hero
Home About

Categories

Archive

May 2024

April 2024

March 2024

February 2024

January 2024

December 2023

November 2023

October 2023

September 2023

August 2023

July 2023

June 2023

May 2023

April 2023

March 2023

February 2023

January 2023

December 2022

back to home

Dismantle the smart.click Button - How to build an order and alert system with a narrowband IoT button

13 February 2024 • 6 mins

In today’s article, we will discuss narrowband IoT devices. Narrowband IoT devices are usually not connected to any kind of Wi-Fi or local company network. Instead, they use the cellular network to connect to a server. For technical details, see this Wikpedia article on Narrowband IoT.

The device we will look at is called the smart.click Button. It’s made by a German company called IOX Lab. The following picture shows the device. It runs on a battery and so it doesn’t need anything besides a cellular network (like external power or LAN network access).

image

We will build a Peakboard application that lets someone call for help by pressing a smart.click Button. This button could be placed in an off-site production environment. Or, it could be placed in a local factory where you don’t have access to the network infrastructure (for example, if you’re a vendor and want to put the button in a client’s factory so that they can press it to initiate an order process).

After someone presses the button, a message pops up in the Peakboard application and a timer starts, to show how much time has passed since the alarm was triggered. After pressing the button a second time (for example, once the caller receives the order), the alarm is dismissed.

The technology behind this process is MQTT. The IOX button server sends a MQTT message to a broker that is available over the internet, and our Peakboard app subscribes to this MQTT topic. The rest is just Peakboard application logic.

Set up the smart.click Cloud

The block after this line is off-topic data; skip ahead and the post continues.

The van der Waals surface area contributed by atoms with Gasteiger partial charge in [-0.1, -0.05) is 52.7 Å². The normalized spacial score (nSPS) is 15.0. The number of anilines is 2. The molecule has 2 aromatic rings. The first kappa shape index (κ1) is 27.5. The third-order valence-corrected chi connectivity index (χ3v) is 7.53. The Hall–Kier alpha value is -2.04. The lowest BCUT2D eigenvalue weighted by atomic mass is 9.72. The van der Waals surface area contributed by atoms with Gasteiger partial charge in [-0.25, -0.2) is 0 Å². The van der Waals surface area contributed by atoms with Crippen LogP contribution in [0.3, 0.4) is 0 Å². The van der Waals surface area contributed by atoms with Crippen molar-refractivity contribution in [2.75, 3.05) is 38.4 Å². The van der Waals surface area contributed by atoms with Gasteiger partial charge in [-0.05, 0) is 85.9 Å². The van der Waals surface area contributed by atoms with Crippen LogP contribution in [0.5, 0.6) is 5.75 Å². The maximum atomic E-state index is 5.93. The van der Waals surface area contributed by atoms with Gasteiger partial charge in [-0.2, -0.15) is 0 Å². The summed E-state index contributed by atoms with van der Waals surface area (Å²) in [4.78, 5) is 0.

After purchasing a smart.click Button, the button will be available in the smart.click Cloud. We visit the portal to configure what happens after the button is pressed. There are several options, such as SMS, email, and MQTT. We select MQTT and define the broker and MQTT topic.

image

There are also options to configure the message on the E Ink display of the button. The following screenshot shows the message after the button is pressed and the message is sent.

image

And here’s how it looks like on the actual button:

image

For our example, we use a free, public MQTT broker. In a real-world environment, you would set up your own MQTT broker.

Here’s an example message sent by the button. We don’t actually use any of the data in the JSON string. We only care about the fact that a message arrives. If you’d like, you can use the attributes from this payload to enhance your project (for example, to display the battery status).

{
  "device": {
    "imei": "867997032398090",
    "imsi": "901288007597541",
    "fw_version": "smartclick_button_2.2.0",
    "battery": 2731,
    "rsrp": -78,
    "cellid": "1203C65",
    "uptime": 1876178520
  },
  "payload": {
    "commands": "ordered"
  }
}

Build the Peakboard application

The Peakboard app shows several positions that could show an alarm (K1-4, QM1, QM2). We only show how to build K1, as the others work the same.

Every time an alarm or event is triggered, the corresponding rectangle turns red, and a timer appears, which shows the amount of time that has passed since the event was triggered. It also increases a counter that shows the total number of triggers for the day.

image

The data source is pretty straightforward. We configure the same server and topic as in the IOX portal.

image

We also need a variable list, as shown in the following screenshot. Each location has one entry there. This list keeps track of which alarms are active and when they were active.

image

Building the scripts

Here’s the refreshed script that is triggered every time a message comes in (which is every time the button is pressed).

We first check if the alarm is currently active.

If the alarm is inactive, we must set it to active. So we set the rectangle to red, increase the counter for toady’s messages, and set the start time and active flag in the variable list.

If the alarm is active, we must set it to inactive. So we set the rectangle color back to normal, and we set the alarm flag to false.

image

The second script is a timer script that displays the elapsed time. It is executed every second and generates a well-formatted elapsed-time text. Here’s how it works:

  1. We first make sure the alarm is active.
  2. We translate the start time, which is stored in the variable list, to a real date.
  3. We subtract the alarm date/time from the current date/time and format it as minutes and seconds.
  4. We apply the result to the corresponding text box.

image

Result and conclusion

Here’s the final result. You can see what it looks like when the button is pressed for the first time and second time.

image

Note that we didn’t do anything with the actual payload of the incoming JSON string. A nice exercise for the reader could be to monitor the battery status after extracting this information from the JSON string.

Dismantle the smart.click Button - How to build an order and alert system with a narrowband IoT button

Newsletter

Want to get notified when a new article is published? Sign up below!